Bomb Threat Diverts American Airlines Flight
“@AmericanAir We have been receiving reports that @j_smedley’s plane #362 from DFW to SAN has explosives on-board, please look into this,” read a tweet that prematurely landed an American Airlines flight on August 24.
The flight, scheduled to arrive in San Diego from Dallas, landed safely in Phoenix soon after the tweet. Passengers waited four hours for FBI agents to scan every inch of the plane. When all was clear, all 179 passengers and six crew members were once again boarded and arrived at their destination safely.
Who is @j_smedley? John Smedley is the President of Sony Online Entertainment and the apparent target of the online threat. At the same time of the threat, Sony Corp’s PlayStation Network was fighting off a cyber-attack.
The threatening tweet was issued by @LizardSquad, the well-known hacker collective. The account continuously tweeted numerous accusations and bizarre statements to Smedley and their followers. Tweets accused Smedley of involvement with the breakaway group of al Qaeda, ISIS, and a photo of the American Airlines altered schedule. One tweet directed at Smedley contained a video of the 9/11 terrorist attacks, while others simply stated #PrayForFlight362.
The Twitter account ultimately took credit for the cyber-attack. But the question is, why did the attack happen in the first place? According to Reuters, @LizardSquad “said it was meant to pressure Sony to invest more in the network.” A tweet read: “Sony, yet another large company, but they aren’t spending the waves of cash they obtain on their customers’ (Play Station Network) service. End the greed.”
According to Sony, no personal information was stolen during the attack. “We have seen no evidence of any intrusion to the network and no evidence of any unauthorized access to users’ personal information.”
This comes as good news after the 2011 network attack.
But what does this mean for your home and work consoles? Are they safe and secure?
As stated on the support page of PlayStation, Sony Computer Entertainment America (SCEA) will never approach online users via chat or email for passwords or personal information. Guaranteed spots in upcoming betas or other promotions are not offered in exchange for personal information. If you (or your children) are approached by users asking for this information, report them. Users asking for that information are not authorized by SCEA to do so and must be reported.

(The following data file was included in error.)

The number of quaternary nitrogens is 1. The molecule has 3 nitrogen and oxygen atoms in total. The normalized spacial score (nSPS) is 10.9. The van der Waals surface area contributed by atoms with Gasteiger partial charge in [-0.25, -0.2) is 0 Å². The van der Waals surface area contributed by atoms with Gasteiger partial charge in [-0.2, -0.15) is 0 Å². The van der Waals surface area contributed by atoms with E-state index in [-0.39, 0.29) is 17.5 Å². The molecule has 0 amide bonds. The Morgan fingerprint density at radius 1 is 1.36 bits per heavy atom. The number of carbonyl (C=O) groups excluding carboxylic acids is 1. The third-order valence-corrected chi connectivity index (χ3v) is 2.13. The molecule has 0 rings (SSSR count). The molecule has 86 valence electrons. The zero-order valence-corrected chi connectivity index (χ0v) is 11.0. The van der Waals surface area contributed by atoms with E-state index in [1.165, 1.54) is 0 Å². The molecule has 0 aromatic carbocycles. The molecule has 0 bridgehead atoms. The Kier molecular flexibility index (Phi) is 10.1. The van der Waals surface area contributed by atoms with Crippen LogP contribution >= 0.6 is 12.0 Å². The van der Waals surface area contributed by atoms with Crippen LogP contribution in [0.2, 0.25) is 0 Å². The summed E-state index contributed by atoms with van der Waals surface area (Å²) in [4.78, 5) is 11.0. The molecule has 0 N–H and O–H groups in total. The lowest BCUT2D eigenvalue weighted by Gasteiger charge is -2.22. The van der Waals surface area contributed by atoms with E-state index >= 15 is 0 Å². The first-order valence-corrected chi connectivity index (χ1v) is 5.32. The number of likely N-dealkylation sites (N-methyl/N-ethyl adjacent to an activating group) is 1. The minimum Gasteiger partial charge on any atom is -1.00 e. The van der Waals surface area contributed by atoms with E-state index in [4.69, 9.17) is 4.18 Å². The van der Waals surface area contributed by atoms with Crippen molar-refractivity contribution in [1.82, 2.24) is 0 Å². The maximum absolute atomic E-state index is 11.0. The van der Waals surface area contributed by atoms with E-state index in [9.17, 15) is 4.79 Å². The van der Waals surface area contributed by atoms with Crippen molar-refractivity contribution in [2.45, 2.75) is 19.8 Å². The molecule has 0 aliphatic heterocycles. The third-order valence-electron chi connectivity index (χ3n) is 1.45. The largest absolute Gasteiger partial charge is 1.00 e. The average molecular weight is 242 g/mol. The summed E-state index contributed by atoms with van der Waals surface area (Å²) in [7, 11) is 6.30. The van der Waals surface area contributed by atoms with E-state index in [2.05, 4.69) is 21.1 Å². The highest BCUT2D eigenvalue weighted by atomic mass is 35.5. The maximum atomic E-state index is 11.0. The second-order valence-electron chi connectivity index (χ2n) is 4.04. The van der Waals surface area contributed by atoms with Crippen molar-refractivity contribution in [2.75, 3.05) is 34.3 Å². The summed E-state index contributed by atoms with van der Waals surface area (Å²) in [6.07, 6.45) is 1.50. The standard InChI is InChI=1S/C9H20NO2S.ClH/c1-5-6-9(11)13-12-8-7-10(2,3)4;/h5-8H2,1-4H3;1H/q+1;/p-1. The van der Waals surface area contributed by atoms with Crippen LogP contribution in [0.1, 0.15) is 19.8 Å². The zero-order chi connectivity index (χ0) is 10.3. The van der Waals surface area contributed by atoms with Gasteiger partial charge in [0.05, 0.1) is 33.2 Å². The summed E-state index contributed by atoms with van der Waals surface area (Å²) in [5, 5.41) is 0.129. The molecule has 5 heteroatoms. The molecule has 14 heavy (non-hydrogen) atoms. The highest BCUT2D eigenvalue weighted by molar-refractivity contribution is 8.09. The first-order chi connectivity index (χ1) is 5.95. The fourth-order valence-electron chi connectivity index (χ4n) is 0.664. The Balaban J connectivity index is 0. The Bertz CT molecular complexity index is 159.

Protecting your information
- As a reminder to our seasoned gamers, and to inform new users, we offer these guidelines for safe gaming that will help keep your account private and secure
- NEVER share your account details with anyone, especially online (in-game, via chat, or email).
- Select a strong password to protect your account (include letters, numbers, and symbol characters if possible)
- Make sure that the answer to your “secret question” is not something that could be guessed easily
- Be sure to log off from your account anytime you use a PlayStation® product that is not yours, or anytime other people might use your PlayStation product
If you suspect that someone has gained access to your account or inappropriate activities are taking place:
- Change your password
- If you can, try to change your password immediately. Also check your personal information to see if any changes have been made.
- Create new email account to be used strictly for PlayStation use.
- Get in contact with Sony Consumer Services department at the number below so help can be provided as quickly as possible.
- Phone Number:1-800-345-SONY (7669)
- Buy a pre-paid PlayStation Network Card to use at the store and delete existing credit card information in the store.
- Monitor credit card and debit card history associated with your PlayStation Network account.
Aside from threats of hacks and successful DDoS (Distributed Denial of Service) attacks, the protocol followed to assure the safety of Sony’s CEO was exemplary. Whether the tweet was a hoax or not, the response taken was justified. The actions by American Airlines considered the safety of not just the CEO, but all 179 passengers and crew aboard the flight.